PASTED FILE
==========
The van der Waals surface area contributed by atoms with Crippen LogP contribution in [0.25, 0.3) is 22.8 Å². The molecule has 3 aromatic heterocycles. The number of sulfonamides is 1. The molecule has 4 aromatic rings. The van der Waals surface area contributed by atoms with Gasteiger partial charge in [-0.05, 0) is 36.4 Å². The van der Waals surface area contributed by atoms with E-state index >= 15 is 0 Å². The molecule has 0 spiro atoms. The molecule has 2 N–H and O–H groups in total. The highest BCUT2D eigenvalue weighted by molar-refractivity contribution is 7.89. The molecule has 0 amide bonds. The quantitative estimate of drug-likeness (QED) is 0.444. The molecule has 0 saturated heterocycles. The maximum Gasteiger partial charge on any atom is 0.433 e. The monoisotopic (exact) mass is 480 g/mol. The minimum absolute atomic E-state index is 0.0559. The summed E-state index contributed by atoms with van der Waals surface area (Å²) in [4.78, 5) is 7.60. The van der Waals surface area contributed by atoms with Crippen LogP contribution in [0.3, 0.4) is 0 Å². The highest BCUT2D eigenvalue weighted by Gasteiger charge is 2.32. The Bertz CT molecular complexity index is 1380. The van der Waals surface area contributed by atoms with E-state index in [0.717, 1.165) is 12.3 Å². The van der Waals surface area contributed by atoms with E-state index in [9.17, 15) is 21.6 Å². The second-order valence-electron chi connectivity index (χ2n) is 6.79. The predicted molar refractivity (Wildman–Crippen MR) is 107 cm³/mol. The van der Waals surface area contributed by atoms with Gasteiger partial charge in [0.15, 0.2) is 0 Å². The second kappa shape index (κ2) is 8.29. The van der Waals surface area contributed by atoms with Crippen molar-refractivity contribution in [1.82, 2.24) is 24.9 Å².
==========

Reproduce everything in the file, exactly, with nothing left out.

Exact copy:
The van der Waals surface area contributed by atoms with Crippen LogP contribution in [0.25, 0.3) is 22.8 Å². The molecule has 3 aromatic heterocycles. The number of sulfonamides is 1. The molecule has 4 aromatic rings. The van der Waals surface area contributed by atoms with Gasteiger partial charge in [-0.05, 0) is 36.4 Å². The van der Waals surface area contributed by atoms with E-state index >= 15 is 0 Å². The molecule has 0 spiro atoms. The molecule has 2 N–H and O–H groups in total. The highest BCUT2D eigenvalue weighted by molar-refractivity contribution is 7.89. The molecule has 0 amide bonds. The quantitative estimate of drug-likeness (QED) is 0.444. The molecule has 0 saturated heterocycles. The maximum Gasteiger partial charge on any atom is 0.433 e. The monoisotopic (exact) mass is 480 g/mol. The minimum absolute atomic E-state index is 0.0559. The summed E-state index contributed by atoms with van der Waals surface area (Å²) in [4.78, 5) is 7.60. The van der Waals surface area contributed by atoms with Crippen LogP contribution in [0.3, 0.4) is 0 Å². The highest BCUT2D eigenvalue weighted by Gasteiger charge is 2.32. The Bertz CT molecular complexity index is 1380. The van der Waals surface area contributed by atoms with E-state index in [0.717, 1.165) is 12.3 Å². The van der Waals surface area contributed by atoms with E-state index in [9.17, 15) is 21.6 Å². The second-order valence-electron chi connectivity index (χ2n) is 6.79. The predicted molar refractivity (Wildman–Crippen MR) is 107 cm³/mol. The van der Waals surface area contributed by atoms with Gasteiger partial charge in [0.15, 0.2) is 0 Å². The second kappa shape index (κ2) is 8.29. The van der Waals surface area contributed by atoms with Crippen molar-refractivity contribution in [1.82, 2.24) is 24.9 Å².